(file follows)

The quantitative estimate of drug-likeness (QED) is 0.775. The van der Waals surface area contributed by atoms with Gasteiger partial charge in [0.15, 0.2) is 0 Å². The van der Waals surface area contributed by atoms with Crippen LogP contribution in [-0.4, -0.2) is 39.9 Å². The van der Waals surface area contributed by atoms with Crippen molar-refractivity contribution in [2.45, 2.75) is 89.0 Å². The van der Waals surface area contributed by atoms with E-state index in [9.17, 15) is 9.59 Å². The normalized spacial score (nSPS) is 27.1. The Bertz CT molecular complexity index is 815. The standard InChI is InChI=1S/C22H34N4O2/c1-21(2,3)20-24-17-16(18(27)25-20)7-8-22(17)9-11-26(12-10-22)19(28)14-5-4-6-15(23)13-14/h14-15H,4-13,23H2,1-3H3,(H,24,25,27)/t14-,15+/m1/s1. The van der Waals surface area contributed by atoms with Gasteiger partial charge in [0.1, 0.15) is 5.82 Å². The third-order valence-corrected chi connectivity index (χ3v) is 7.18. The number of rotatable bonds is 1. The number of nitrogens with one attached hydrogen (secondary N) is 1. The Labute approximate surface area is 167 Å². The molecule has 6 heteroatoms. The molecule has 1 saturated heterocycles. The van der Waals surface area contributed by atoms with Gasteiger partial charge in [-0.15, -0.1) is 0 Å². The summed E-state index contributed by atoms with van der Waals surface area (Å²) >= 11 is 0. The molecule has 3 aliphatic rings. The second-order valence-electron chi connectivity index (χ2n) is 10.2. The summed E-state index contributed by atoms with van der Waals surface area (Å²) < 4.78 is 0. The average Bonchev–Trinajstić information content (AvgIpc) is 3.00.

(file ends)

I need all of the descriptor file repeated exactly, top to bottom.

The quantitative estimate of drug-likeness (QED) is 0.775. The van der Waals surface area contributed by atoms with Gasteiger partial charge in [0.15, 0.2) is 0 Å². The van der Waals surface area contributed by atoms with Crippen LogP contribution in [-0.4, -0.2) is 39.9 Å². The van der Waals surface area contributed by atoms with Crippen molar-refractivity contribution in [2.45, 2.75) is 89.0 Å². The van der Waals surface area contributed by atoms with E-state index in [9.17, 15) is 9.59 Å². The normalized spacial score (nSPS) is 27.1. The Bertz CT molecular complexity index is 815. The standard InChI is InChI=1S/C22H34N4O2/c1-21(2,3)20-24-17-16(18(27)25-20)7-8-22(17)9-11-26(12-10-22)19(28)14-5-4-6-15(23)13-14/h14-15H,4-13,23H2,1-3H3,(H,24,25,27)/t14-,15+/m1/s1. The van der Waals surface area contributed by atoms with Gasteiger partial charge in [0.1, 0.15) is 5.82 Å². The third-order valence-corrected chi connectivity index (χ3v) is 7.18. The number of rotatable bonds is 1. The number of nitrogens with one attached hydrogen (secondary N) is 1. The Labute approximate surface area is 167 Å². The molecule has 6 heteroatoms. The molecule has 1 saturated heterocycles. The van der Waals surface area contributed by atoms with Gasteiger partial charge in [-0.15, -0.1) is 0 Å². The summed E-state index contributed by atoms with van der Waals surface area (Å²) >= 11 is 0. The molecule has 3 aliphatic rings. The second-order valence-electron chi connectivity index (χ2n) is 10.2. The summed E-state index contributed by atoms with van der Waals surface area (Å²) < 4.78 is 0. The average Bonchev–Trinajstić information content (AvgIpc) is 3.00.